You Don't Say

Issue section: 

How the FBI have tried to gag Indymedia.

On 7 October, a major attack on free speech took place. It was barely noticed by the mainstream media and almost totally ignored by all but a handful of politicians and activists.

Responding to an FBI federal order, Rackspace, a US company with offices in London, handed over the computer equipment responsible for running and hosting some of the websites that belong to the Indymedia network.

The immediate result was simple - Indymedia websites in places as diverse as Britain, Brazil, Prague, Uruguay, Belgium and many other countries went offline. A secondary, but no less problematic consequence was that some Indymedia equipment that was providing streaming radio services to several online radio stations, including one about to serve the European Social Forum, were stopped.

According to an article on Indymedia's British site there have been a number of recent efforts to shut down the service by the US federal government. In August the Secret Service used a subpoena in an attempt to disrupt the NYC IMC [New York City Indymedia Centre] before the RNC [Republican National Convention]' and the FBI requested Indymedia take down a post on their Nantes website which apparently had a photo of undercover Swiss police.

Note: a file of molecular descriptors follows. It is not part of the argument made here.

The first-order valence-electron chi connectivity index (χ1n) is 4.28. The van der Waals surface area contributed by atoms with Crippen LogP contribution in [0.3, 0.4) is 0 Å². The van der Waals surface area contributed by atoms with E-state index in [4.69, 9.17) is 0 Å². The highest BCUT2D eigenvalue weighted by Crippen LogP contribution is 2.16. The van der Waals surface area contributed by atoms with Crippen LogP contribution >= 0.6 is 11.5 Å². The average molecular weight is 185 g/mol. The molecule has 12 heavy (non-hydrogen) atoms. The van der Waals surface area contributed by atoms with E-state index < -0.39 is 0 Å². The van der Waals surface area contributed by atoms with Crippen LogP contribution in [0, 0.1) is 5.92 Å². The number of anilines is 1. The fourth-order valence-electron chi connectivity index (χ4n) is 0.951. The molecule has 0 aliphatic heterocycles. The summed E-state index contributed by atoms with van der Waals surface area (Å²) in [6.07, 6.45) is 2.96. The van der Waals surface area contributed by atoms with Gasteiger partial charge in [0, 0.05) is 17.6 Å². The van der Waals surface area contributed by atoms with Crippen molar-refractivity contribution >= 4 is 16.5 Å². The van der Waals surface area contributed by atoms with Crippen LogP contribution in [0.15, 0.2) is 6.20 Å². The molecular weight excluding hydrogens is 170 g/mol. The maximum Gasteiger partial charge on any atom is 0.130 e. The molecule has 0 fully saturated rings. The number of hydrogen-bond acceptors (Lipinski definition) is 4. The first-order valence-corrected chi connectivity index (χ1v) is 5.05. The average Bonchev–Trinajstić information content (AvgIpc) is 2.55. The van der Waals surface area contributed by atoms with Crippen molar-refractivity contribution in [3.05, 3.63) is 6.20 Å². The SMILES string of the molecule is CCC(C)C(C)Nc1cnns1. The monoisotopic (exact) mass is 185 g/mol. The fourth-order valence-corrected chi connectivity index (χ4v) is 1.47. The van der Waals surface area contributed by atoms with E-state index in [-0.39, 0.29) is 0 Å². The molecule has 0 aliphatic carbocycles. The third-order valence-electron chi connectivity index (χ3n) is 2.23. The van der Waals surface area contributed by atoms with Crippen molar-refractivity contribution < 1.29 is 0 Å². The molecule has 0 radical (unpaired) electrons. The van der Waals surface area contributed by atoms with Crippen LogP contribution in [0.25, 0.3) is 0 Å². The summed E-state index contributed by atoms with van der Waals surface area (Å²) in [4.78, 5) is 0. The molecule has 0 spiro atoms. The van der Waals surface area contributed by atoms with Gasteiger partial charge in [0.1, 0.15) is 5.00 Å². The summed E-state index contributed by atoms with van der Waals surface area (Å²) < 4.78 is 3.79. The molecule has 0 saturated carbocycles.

However it has proved very difficult to find out the reasons behind this latest attempt to close Indymedia. Rackspace are banned from giving any more information, though cryptically their statement about the affair says that they were 'acting in compliance with a court order pursuant to a Mutual Legal Assistance Treaty (MLAT), which establishes procedures for countries to assist each other in investigations such as international terrorism, kidnapping and money laundering.'

Following legal action by Indymedia, the server equipment was returned, but many questions remain. Firstly, how is it that a US court at the request of the FBI can issue orders to remove equipment from premises in Britain? Particularly given that the British government denies any involvement in the process.

Parliament records for 20 October show the secretary of state, in reply to questions from Jeremy Corbyn and Liberal Democrat Richard Allan, confirming that 'that no UK law enforcement agencies were involved in the matter'.

Serious questions remain about exactly what happened, why it happened and what impact this might have in the future. There is no doubt that as governments around the world clamp down on civil liberties, more and more restrictions will be placed on activists' abilities to organise. Both the International Federation of Journalists and the NUJ are working to get a full explanation for what happened. There is also a campaign to 'Boycott Rackspace' though I think this misses the real problem - the increased powers given to law enforcement agencies.

Indymedia activists point out that the very nature of their decentralised systems ensured that very quickly some services were resumed and sites came back online. Though as I write this, a few weeks after the event, there are still some problems - servers in Italy have lost months of data for instance.

Ultimately however, the ability of activists to use the internet as a means to organise will be severely hampered unless attacks on civil liberties are stopped in their tracks.